Patricia, we talked about the difference about being a victim and a survivor.  How important is it for you to be seen as the latter?
As long as you see yourself as a victim, others will see you as a victim and treat you as a victim.  Victims don't always survive the bullies of life.  We will always attract people into our lives who will treat us the way that we expect to be treated.  People treat us the way that we allow them to treat us.
As a survivor, I learned that I didn't deserve to be mistreated by anyone.  I learned to love myself, and in loving myself, I saw myself and the world differently.  In learning to love myself, I was able to learn to love and be loved by others.  That is a major difference between a victim and a survivor.
As a survivor, I learned to feel, and in feeling, I worked my way through the pain of being sexually abused as  a child.  As a survivor, I learned that not all of life is painful, lonely, discouraging and rageful.  There is joy and laughter in my life.  Love does exist.  The world can be a safe place to live and to love in.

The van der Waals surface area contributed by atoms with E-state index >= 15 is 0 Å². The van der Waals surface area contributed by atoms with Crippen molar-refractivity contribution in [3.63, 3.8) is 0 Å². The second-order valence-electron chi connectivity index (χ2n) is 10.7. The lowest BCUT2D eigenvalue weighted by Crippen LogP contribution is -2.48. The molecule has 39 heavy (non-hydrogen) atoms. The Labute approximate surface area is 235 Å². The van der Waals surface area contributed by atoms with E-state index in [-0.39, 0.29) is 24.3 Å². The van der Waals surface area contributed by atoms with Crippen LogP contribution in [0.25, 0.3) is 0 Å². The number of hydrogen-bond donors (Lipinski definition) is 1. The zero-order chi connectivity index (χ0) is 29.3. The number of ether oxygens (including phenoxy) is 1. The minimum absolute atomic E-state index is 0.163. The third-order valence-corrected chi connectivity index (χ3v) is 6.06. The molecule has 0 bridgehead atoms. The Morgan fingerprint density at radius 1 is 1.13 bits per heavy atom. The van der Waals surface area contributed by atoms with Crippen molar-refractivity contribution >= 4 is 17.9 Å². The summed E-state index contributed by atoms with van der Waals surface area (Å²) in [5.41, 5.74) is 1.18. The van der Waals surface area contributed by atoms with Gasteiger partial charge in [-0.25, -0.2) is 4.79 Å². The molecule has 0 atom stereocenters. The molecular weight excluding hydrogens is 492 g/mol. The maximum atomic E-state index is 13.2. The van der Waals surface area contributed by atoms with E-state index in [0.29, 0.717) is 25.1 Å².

Social networking sites like Twitter and Facebook have done a lot to get the word out about the seriousness of abuse in the home and beyond.  What have they done for you in getting the word out?
Cyrus, I met you not very long after I started using Twitter and Facebook.  We might not would have met otherwise through our mutual friend.  Not long after I started Tweeting on Twitter and posting my blog articles on Facebook, the number of my subscribers  to my blog more than doubled in a very short time and has continued to grow at a constant rate.  I have met many new friends on Twitter and Facebook.
One of the topics that I have found out about on Twitter that I knew very little about is Human Sex Trafficking.  The Industry is second only to Drug Trafficking in the U. S. for the amount of money that it generates.  The average age of a person, usually a girl child, is 12 years old when she is first sold as a sex object in the U. S.
Any advice you have for others who have remained silent about their own challenges and abuse and would like to know the best way to move forward with sharing and healing?